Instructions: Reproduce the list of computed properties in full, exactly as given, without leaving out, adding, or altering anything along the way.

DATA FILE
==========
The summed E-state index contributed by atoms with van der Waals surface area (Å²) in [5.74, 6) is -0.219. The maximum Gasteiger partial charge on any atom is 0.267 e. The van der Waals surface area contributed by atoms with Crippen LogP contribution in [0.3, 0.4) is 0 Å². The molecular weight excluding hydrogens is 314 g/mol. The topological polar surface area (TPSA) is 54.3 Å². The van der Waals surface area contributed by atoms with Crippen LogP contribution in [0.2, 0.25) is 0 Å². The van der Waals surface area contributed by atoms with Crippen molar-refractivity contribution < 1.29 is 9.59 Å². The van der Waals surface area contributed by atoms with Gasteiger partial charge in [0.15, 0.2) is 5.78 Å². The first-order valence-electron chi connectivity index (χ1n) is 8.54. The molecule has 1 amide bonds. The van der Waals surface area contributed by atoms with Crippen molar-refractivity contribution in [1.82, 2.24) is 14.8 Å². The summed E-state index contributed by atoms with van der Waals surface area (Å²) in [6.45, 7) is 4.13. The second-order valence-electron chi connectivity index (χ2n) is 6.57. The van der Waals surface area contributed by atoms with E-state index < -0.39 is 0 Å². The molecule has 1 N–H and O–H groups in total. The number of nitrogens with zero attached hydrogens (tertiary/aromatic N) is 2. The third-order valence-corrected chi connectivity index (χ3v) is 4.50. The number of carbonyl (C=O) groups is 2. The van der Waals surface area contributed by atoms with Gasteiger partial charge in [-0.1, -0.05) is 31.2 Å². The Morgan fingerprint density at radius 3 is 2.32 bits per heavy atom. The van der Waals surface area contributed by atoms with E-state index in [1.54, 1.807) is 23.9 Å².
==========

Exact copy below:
The summed E-state index contributed by atoms with van der Waals surface area (Å²) in [5.74, 6) is -0.219. The maximum Gasteiger partial charge on any atom is 0.267 e. The van der Waals surface area contributed by atoms with Crippen LogP contribution in [0.3, 0.4) is 0 Å². The molecular weight excluding hydrogens is 314 g/mol. The topological polar surface area (TPSA) is 54.3 Å². The van der Waals surface area contributed by atoms with Crippen LogP contribution in [0.2, 0.25) is 0 Å². The van der Waals surface area contributed by atoms with Crippen molar-refractivity contribution < 1.29 is 9.59 Å². The van der Waals surface area contributed by atoms with Gasteiger partial charge in [0.15, 0.2) is 5.78 Å². The first-order valence-electron chi connectivity index (χ1n) is 8.54. The molecule has 1 amide bonds. The van der Waals surface area contributed by atoms with Crippen molar-refractivity contribution in [1.82, 2.24) is 14.8 Å². The summed E-state index contributed by atoms with van der Waals surface area (Å²) in [6.45, 7) is 4.13. The second-order valence-electron chi connectivity index (χ2n) is 6.57. The van der Waals surface area contributed by atoms with E-state index < -0.39 is 0 Å². The molecule has 1 N–H and O–H groups in total. The number of nitrogens with zero attached hydrogens (tertiary/aromatic N) is 2. The third-order valence-corrected chi connectivity index (χ3v) is 4.50. The number of carbonyl (C=O) groups is 2. The van der Waals surface area contributed by atoms with Gasteiger partial charge in [-0.1, -0.05) is 31.2 Å². The Morgan fingerprint density at radius 3 is 2.32 bits per heavy atom. The van der Waals surface area contributed by atoms with E-state index in [1.54, 1.807) is 23.9 Å².